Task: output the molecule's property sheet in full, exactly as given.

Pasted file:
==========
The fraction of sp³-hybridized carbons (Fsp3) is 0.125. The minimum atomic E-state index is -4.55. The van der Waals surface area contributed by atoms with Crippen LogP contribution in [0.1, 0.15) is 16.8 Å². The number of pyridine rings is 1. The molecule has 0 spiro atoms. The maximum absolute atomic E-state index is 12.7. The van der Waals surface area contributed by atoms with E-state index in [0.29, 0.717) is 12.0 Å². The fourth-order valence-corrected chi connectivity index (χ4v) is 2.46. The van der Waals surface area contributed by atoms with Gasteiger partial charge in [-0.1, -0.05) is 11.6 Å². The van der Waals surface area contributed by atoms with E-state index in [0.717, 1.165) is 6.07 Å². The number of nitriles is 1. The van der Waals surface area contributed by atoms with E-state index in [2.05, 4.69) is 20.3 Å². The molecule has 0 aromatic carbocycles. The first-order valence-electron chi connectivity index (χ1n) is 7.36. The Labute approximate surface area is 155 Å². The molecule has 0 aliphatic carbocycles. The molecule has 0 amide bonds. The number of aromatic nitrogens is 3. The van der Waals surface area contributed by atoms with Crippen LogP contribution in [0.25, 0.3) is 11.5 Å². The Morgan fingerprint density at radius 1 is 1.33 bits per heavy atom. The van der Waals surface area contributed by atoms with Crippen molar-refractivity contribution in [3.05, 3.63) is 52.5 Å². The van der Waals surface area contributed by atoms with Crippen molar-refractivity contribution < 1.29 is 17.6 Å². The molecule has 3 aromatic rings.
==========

The fraction of sp³-hybridized carbons (Fsp3) is 0.125. The minimum atomic E-state index is -4.55. The van der Waals surface area contributed by atoms with Crippen LogP contribution in [0.1, 0.15) is 16.8 Å². The number of pyridine rings is 1. The molecule has 0 spiro atoms. The maximum absolute atomic E-state index is 12.7. The van der Waals surface area contributed by atoms with E-state index in [0.29, 0.717) is 12.0 Å². The fourth-order valence-corrected chi connectivity index (χ4v) is 2.46. The van der Waals surface area contributed by atoms with Gasteiger partial charge in [-0.1, -0.05) is 11.6 Å². The van der Waals surface area contributed by atoms with E-state index in [0.717, 1.165) is 6.07 Å². The number of nitriles is 1. The van der Waals surface area contributed by atoms with E-state index in [2.05, 4.69) is 20.3 Å². The molecule has 0 aromatic carbocycles. The first-order valence-electron chi connectivity index (χ1n) is 7.36. The Labute approximate surface area is 155 Å². The molecule has 0 aliphatic carbocycles. The molecule has 0 amide bonds. The number of aromatic nitrogens is 3. The van der Waals surface area contributed by atoms with Crippen LogP contribution in [0.25, 0.3) is 11.5 Å². The Morgan fingerprint density at radius 1 is 1.33 bits per heavy atom. The van der Waals surface area contributed by atoms with Crippen molar-refractivity contribution in [3.05, 3.63) is 52.5 Å². The van der Waals surface area contributed by atoms with Crippen molar-refractivity contribution < 1.29 is 17.6 Å². The molecule has 3 aromatic rings.